Sony Profit Up as People Staying Home Play Video Games

Its quarterly profit jumped 53% as its video game and other online businesses thrived.

Sony Corp. logo in Tokyo, April 30, 2015.
Sony Corp. logo in Tokyo, April 30, 2015.
AP Photo/Eugene Hoshiko, File

TOKYO (AP) β€” Japanese electronics and entertainment company Sony Corp. said Tuesday that its April-June profit jumped 53% as its video game and other online businesses thrived with people staying home due to the coronavirus pandemic.

Tokyo-based Sony reported a 233 billion yen ($2.2 billion) profit for the last quarter, up from 152 billion yen the year before.

Sony warned that its movies division would likely suffer for two or three years due to delays in film projects and limits to theater seating because of the pandemic.

Consumer demand for electronics products has also plunged, including sales of digital cameras, TVs and other gadgets, according to Sony.

Some factories in China and Malaysia were temporarily shut down and an inability for some employees to travel also was a hindrance, the company said.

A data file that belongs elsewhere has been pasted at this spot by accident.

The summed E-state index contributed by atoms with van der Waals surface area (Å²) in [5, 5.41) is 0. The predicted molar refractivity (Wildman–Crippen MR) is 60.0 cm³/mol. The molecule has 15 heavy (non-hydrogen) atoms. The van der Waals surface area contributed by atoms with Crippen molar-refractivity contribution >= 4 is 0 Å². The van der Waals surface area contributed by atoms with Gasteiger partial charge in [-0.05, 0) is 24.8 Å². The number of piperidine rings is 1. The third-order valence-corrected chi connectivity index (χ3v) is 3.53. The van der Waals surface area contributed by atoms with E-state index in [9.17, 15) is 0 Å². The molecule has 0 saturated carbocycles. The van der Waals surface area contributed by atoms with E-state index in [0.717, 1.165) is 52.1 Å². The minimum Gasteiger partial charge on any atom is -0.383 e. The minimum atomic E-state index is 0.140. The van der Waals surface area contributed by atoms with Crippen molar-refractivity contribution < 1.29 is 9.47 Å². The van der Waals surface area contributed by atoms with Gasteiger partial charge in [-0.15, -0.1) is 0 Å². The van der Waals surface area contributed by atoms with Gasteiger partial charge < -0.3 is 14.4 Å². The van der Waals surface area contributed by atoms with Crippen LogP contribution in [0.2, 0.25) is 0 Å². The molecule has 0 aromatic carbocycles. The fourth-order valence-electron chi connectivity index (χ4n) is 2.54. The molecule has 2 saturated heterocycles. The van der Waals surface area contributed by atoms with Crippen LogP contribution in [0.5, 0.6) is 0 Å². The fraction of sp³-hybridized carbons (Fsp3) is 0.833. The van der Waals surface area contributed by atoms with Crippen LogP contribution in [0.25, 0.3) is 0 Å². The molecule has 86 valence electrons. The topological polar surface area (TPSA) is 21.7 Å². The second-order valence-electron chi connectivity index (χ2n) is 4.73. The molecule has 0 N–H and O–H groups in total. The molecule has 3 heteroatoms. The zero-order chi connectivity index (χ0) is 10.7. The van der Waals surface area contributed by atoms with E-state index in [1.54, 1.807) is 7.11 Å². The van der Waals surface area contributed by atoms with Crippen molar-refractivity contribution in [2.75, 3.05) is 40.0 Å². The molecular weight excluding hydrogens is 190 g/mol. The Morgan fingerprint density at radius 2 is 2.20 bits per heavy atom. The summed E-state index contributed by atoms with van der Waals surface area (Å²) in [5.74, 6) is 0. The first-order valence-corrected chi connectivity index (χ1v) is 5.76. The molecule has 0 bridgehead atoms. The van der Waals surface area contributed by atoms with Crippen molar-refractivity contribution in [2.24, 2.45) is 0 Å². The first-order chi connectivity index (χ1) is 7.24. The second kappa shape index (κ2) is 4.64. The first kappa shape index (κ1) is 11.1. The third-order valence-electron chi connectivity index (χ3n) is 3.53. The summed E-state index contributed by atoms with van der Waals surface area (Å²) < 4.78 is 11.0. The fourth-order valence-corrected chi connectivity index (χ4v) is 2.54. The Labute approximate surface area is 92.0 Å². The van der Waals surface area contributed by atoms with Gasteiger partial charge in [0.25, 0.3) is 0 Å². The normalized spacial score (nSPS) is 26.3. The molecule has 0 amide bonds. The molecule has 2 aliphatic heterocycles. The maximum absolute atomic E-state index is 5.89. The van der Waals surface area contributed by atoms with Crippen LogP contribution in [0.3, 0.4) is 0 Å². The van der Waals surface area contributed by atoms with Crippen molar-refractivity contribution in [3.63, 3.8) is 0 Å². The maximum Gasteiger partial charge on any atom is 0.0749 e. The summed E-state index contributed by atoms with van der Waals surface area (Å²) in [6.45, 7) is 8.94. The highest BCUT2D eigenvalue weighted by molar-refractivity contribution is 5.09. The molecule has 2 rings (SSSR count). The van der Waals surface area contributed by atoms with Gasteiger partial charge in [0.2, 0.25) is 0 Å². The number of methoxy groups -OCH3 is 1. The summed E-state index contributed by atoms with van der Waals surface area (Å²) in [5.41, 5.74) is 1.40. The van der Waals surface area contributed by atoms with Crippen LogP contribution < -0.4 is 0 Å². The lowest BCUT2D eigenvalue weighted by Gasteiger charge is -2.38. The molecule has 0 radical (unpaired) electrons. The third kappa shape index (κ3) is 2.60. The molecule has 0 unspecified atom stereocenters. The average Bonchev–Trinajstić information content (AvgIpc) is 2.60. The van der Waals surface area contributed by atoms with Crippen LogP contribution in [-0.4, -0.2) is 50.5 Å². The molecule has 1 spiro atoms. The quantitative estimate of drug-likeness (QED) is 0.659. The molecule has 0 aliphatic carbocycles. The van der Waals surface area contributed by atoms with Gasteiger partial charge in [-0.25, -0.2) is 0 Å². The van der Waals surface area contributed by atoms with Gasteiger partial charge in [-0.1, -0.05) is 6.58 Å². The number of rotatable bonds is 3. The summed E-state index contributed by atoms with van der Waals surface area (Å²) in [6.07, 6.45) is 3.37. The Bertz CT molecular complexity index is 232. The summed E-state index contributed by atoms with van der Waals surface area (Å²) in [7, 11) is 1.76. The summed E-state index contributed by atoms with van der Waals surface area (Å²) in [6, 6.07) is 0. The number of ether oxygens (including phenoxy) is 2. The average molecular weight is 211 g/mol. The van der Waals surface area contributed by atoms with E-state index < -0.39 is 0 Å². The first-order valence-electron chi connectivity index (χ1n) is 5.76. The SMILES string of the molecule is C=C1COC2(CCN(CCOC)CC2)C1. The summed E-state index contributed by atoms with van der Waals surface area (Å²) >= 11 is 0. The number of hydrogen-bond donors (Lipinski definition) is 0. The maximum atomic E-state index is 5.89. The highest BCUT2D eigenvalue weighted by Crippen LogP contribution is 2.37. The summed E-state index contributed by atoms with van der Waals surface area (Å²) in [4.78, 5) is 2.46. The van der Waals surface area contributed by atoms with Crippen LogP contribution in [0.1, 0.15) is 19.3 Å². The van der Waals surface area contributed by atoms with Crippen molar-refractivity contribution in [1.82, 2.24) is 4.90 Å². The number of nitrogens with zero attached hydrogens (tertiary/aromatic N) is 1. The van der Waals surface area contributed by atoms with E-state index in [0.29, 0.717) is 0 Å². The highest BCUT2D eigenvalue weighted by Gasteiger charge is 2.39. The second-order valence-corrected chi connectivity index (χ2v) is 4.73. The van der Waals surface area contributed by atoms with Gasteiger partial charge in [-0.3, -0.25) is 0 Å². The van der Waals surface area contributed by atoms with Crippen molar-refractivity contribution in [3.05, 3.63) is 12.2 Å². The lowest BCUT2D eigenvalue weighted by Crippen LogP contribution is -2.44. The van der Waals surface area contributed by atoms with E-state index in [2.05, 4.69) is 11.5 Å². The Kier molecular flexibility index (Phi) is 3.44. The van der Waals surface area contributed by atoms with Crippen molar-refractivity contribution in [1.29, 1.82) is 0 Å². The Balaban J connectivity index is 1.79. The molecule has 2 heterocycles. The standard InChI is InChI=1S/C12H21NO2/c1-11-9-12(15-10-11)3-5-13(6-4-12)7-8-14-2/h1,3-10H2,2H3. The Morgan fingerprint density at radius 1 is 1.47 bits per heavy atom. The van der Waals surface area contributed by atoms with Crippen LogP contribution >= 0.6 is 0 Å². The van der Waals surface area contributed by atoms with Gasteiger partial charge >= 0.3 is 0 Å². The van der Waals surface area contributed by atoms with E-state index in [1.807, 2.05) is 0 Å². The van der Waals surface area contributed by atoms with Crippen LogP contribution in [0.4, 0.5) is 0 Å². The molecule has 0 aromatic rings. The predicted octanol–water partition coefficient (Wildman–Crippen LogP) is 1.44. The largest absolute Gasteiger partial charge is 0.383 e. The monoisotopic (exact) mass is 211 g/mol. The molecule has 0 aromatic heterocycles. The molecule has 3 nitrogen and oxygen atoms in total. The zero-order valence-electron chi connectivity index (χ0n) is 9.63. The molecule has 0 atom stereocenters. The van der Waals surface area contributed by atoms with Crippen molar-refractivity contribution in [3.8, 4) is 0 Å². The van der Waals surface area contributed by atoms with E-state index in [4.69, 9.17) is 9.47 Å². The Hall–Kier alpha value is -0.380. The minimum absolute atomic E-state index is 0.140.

Sony's quarterly sales edged up 2% to 1.97 trillion yen ($18.6 billion).

Earlier this year, Sony unveiled a prototype of an electric car, highlighting the reach of consumer electronics into new sectors in the digital age.

The company is projecting a 510 billion yen ($4.8 billion) profit for the fiscal year that ends in March 2021, down 12% from the previous fiscal year.

Sony said music streaming was doing well, as people stayed home due to the pandemic, but other parts of its music business have suffered. Online video content also is doing well, it said.

Video game operations got a big lift from people signing on to network services. There are now 45 million PlayStation Plus subscribers, a paying online membership for games, and Sony is planning a major upgrade with the PlayStation 5 to go on sale later this year.

Sony’s financial services sector did well for the quarter on increased revenue for its insurance sector and online banking business. But demand for digital sensors for products such as digital cameras fell faster than expected because of the coronavirus, Sony said.

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